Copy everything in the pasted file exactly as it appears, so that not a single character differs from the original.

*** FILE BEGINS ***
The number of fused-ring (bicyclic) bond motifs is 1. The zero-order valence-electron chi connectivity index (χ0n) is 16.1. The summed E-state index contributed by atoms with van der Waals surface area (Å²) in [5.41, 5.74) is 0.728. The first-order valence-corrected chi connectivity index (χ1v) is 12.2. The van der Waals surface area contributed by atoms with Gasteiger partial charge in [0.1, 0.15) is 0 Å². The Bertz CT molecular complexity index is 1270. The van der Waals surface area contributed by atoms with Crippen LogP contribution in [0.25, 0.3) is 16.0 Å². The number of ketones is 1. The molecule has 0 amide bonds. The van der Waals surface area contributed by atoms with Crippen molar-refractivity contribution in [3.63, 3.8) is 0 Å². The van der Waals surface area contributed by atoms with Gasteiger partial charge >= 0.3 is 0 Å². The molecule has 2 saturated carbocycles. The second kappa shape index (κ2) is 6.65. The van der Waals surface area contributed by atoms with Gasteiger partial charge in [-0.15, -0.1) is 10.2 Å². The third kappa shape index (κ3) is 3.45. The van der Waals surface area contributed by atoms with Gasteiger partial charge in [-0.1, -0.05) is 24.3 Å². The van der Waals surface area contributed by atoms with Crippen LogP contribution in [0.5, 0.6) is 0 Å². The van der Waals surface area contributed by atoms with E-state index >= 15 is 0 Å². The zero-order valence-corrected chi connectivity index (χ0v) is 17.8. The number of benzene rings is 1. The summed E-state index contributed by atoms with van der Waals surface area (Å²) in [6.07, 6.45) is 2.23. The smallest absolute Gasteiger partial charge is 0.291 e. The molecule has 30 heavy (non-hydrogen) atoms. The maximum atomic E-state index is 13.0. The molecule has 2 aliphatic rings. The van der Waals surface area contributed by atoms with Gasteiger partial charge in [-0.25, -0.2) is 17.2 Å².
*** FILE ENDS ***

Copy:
The number of fused-ring (bicyclic) bond motifs is 1. The zero-order valence-electron chi connectivity index (χ0n) is 16.1. The summed E-state index contributed by atoms with van der Waals surface area (Å²) in [5.41, 5.74) is 0.728. The first-order valence-corrected chi connectivity index (χ1v) is 12.2. The van der Waals surface area contributed by atoms with Gasteiger partial charge in [0.1, 0.15) is 0 Å². The Bertz CT molecular complexity index is 1270. The van der Waals surface area contributed by atoms with Crippen LogP contribution in [0.25, 0.3) is 16.0 Å². The number of ketones is 1. The molecule has 0 amide bonds. The van der Waals surface area contributed by atoms with Crippen molar-refractivity contribution in [3.63, 3.8) is 0 Å². The van der Waals surface area contributed by atoms with Gasteiger partial charge >= 0.3 is 0 Å². The molecule has 2 saturated carbocycles. The second kappa shape index (κ2) is 6.65. The van der Waals surface area contributed by atoms with Gasteiger partial charge in [-0.15, -0.1) is 10.2 Å². The third kappa shape index (κ3) is 3.45. The van der Waals surface area contributed by atoms with Gasteiger partial charge in [-0.1, -0.05) is 24.3 Å². The van der Waals surface area contributed by atoms with Crippen LogP contribution in [0.5, 0.6) is 0 Å². The van der Waals surface area contributed by atoms with E-state index >= 15 is 0 Å². The zero-order valence-corrected chi connectivity index (χ0v) is 17.8. The number of benzene rings is 1. The summed E-state index contributed by atoms with van der Waals surface area (Å²) in [6.07, 6.45) is 2.23. The smallest absolute Gasteiger partial charge is 0.291 e. The molecule has 30 heavy (non-hydrogen) atoms. The maximum atomic E-state index is 13.0. The molecule has 2 aliphatic rings. The van der Waals surface area contributed by atoms with Gasteiger partial charge in [-0.25, -0.2) is 17.2 Å².